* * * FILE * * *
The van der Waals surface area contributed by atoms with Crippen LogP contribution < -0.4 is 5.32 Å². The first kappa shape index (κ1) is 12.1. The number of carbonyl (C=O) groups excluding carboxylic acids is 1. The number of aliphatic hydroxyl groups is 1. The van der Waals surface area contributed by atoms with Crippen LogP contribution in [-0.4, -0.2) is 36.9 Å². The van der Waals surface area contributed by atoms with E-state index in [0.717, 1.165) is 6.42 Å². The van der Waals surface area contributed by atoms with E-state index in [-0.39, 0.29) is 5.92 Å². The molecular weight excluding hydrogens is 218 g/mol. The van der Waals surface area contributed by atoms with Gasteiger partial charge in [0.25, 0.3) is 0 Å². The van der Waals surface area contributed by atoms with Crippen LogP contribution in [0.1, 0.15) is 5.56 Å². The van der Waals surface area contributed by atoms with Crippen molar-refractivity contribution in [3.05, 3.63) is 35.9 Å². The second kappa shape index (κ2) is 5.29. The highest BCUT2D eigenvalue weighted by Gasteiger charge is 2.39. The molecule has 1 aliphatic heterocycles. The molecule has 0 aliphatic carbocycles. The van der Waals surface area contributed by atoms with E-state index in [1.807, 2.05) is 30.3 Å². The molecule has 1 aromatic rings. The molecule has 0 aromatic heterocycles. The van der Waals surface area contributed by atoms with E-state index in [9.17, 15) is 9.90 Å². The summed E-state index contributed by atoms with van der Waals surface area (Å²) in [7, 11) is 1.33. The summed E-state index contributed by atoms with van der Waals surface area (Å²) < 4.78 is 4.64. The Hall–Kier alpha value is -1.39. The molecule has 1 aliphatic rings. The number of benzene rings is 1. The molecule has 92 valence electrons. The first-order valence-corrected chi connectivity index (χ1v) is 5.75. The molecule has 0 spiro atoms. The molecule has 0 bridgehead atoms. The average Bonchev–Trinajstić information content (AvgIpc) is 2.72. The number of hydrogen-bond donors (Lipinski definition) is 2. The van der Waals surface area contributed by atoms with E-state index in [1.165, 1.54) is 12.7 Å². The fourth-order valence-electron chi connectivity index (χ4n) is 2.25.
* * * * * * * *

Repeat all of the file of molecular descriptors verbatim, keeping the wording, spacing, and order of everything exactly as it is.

The van der Waals surface area contributed by atoms with Crippen LogP contribution < -0.4 is 5.32 Å². The first kappa shape index (κ1) is 12.1. The number of carbonyl (C=O) groups excluding carboxylic acids is 1. The number of aliphatic hydroxyl groups is 1. The van der Waals surface area contributed by atoms with Crippen LogP contribution in [-0.4, -0.2) is 36.9 Å². The van der Waals surface area contributed by atoms with E-state index in [0.717, 1.165) is 6.42 Å². The van der Waals surface area contributed by atoms with E-state index in [-0.39, 0.29) is 5.92 Å². The molecular weight excluding hydrogens is 218 g/mol. The van der Waals surface area contributed by atoms with Gasteiger partial charge in [0.25, 0.3) is 0 Å². The van der Waals surface area contributed by atoms with Crippen LogP contribution in [0.1, 0.15) is 5.56 Å². The van der Waals surface area contributed by atoms with Crippen molar-refractivity contribution in [3.05, 3.63) is 35.9 Å². The second kappa shape index (κ2) is 5.29. The highest BCUT2D eigenvalue weighted by Gasteiger charge is 2.39. The molecule has 1 aliphatic heterocycles. The molecule has 0 aliphatic carbocycles. The van der Waals surface area contributed by atoms with E-state index in [1.807, 2.05) is 30.3 Å². The molecule has 1 aromatic rings. The molecule has 0 aromatic heterocycles. The van der Waals surface area contributed by atoms with E-state index in [9.17, 15) is 9.90 Å². The summed E-state index contributed by atoms with van der Waals surface area (Å²) in [7, 11) is 1.33. The summed E-state index contributed by atoms with van der Waals surface area (Å²) < 4.78 is 4.64. The Hall–Kier alpha value is -1.39. The molecule has 1 aliphatic rings. The number of benzene rings is 1. The molecule has 92 valence electrons. The first-order valence-corrected chi connectivity index (χ1v) is 5.75. The molecule has 0 spiro atoms. The molecule has 0 bridgehead atoms. The average Bonchev–Trinajstić information content (AvgIpc) is 2.72. The number of hydrogen-bond donors (Lipinski definition) is 2. The van der Waals surface area contributed by atoms with E-state index in [1.165, 1.54) is 12.7 Å². The fourth-order valence-electron chi connectivity index (χ4n) is 2.25.